> in RAM. Therefore, you can call const methods on them and if they are
> mutable you can call non-const methods.
> This is a disaster.
I have doubts if you can use std::map interface for your database class.
> Although one might niavely claim mmap() could keep the representation of RAM
> on the disk, I would disagree since this would still impose arcane
> restrictions on the class member variables.
Well, there are two ways:
1. You need disk to reduce memory usage.
2. You need disk to persist objects.
I'm not sure which one is yours. Did you ?
> I have considered several solutions none of which I consider fully adequate.
> Solution #1: don't do that!
> To fix (*i) one could use that the specification merely says that *i
> be convertible to T and assignable. Therefore I could return a proxy
> object which serialised on assignment and deserialised on conversion.
> Unfortunately, many legacy programs do (*i).fn() since i->fn() was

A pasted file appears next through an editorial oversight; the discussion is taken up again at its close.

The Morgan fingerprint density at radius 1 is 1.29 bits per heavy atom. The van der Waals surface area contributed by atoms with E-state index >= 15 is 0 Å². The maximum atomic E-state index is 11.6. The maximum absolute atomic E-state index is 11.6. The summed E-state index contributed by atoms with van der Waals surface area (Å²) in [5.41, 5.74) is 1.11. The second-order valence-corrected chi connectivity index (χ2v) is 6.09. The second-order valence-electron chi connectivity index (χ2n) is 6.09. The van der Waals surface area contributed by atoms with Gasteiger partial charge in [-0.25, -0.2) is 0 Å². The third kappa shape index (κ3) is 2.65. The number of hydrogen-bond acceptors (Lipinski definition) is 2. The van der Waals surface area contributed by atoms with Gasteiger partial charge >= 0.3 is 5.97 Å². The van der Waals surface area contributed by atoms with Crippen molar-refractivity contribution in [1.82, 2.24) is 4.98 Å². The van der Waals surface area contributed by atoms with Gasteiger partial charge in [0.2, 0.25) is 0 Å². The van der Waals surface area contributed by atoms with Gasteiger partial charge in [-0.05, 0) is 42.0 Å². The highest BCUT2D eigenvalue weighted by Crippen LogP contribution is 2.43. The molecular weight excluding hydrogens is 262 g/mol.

> unreliable in compilers. This will not work with a proxy object.
> Further, i->fn() is impossible.
> Solution #2: cache it!
> I have also considered deserialising an object once, allowing
> modifications, etc. Then on commit reserialising.
> This would work out ok, except that it introduces baggage:
> I can't hold on to all the records that have been read since the
> user might be touching more disk than RAM.
If you are working intensively with all records ( objects ) than
there are no other way but to cache them all
( if cache size allows to do so ).